Hal, an animated Japanese film from 2013 directed by Ryōtarō Makihara, is the second of two movies we recently purchased. The first was Patema Inverted, which I reviewed here. These movies were so totally different in almost every way.
This movie begins with a terrible plane accident that results in the death of Hal (more properly written as Haru) who is Kurumi one true love. She has trouble recovering from the terrible shock of losing the person who had become nearly a part of herself, and shuts up herself in her home. A friend of hers hears of her situation and sends her a robot in Haru’s perfect likeness, hoping to somehow ease her return to the outside world.
Although both this film and Patema Inverted can be considered Science Fiction works revolving around a young boy and girl, their approach to storytelling is drastically different. Whereas Patema Inverted’s scale is large and encompasses several worlds, Hal focuses purely on the character’s relationship (and their past) without too much extra stuff going on at the same time. It is much shorter, though I feel the length is perfect for what the movie tries to achieve.
The visuals in Hal are very beautiful, even artistic, though in a few scenes the extreme color palettes can become a bit tiring on the eyes. The CG used is very well integrated and complements the hand-drawn portions without becoming too showy. In particular, one scene with animated water stood as being particularly well animated. My only minor nitpick is I don’t like the way the character’s faces are are drawn, they are a little too generic (this is one of the few things it shares with Patema Inverted).
The soundtrack was also quite good, with a few moments where music, rather than dialog, was skillfully used to great effect.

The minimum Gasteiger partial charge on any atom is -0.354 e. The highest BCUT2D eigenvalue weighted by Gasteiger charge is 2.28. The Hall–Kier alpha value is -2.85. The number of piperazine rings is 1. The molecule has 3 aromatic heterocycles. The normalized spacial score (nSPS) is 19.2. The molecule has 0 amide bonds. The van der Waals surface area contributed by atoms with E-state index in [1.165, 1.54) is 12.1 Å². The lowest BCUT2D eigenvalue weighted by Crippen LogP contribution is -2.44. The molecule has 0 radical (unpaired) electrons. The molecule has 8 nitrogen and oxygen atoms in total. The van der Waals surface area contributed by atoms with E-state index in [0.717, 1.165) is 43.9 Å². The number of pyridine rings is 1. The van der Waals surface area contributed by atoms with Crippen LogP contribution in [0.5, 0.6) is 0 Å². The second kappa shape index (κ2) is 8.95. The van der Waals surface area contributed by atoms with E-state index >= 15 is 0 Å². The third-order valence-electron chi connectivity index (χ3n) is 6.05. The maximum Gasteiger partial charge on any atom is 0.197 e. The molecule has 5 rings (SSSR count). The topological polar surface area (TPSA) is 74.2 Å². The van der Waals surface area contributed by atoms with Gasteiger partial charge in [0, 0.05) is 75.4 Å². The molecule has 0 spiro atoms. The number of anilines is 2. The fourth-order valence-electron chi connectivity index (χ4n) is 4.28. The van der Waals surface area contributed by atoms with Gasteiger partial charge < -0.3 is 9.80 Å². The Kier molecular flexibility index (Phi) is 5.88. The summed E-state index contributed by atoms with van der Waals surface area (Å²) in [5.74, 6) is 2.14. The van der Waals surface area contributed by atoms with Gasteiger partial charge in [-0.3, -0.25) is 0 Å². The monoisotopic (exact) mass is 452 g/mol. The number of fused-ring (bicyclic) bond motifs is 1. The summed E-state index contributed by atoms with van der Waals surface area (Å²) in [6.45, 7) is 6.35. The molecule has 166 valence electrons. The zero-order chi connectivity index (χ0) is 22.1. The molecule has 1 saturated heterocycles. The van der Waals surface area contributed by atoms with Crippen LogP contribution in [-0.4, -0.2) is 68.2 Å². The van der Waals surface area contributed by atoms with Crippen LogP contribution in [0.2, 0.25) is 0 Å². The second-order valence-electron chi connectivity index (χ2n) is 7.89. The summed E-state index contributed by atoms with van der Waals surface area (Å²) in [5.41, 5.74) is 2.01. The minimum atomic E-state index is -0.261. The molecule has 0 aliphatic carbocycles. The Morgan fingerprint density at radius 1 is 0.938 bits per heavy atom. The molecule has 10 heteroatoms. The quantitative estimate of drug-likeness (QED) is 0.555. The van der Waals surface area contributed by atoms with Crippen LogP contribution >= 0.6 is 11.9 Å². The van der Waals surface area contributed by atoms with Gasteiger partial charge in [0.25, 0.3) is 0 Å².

This movie is good practice for those looking to practice their Japanese listening skills, since there is very little technical talk or advanced vocabulary used despite the fact it is Science Fiction. In that respect it closer to a TV drama than a typical anime movie.
The result of all this is wonderful and touching, and totally worth watching. This is one of the rare Anime movies that doesn’t require you to be an Anime otaku to fully appreciate it, since the director focuses more on trying to tell a great story as opposed to crazy antics and over-showy gestures. Not to say there is drama in this film, it’s there all right, but I feel everything in this movie is there for a purpose.
You’ve probably noticed by this point I’ve said very little about the story except the introduction. Thats because I want you to go out and see it yourself! If you do decide to go out and watch this, I’d recommend not reading any more reviews of it and just taking the plunge. You’ll appreciate the movie that way, I think.
Note: In case the cheesily done cover image turns you off, don’t pay any attention to that. This work is much deeper than that suggests.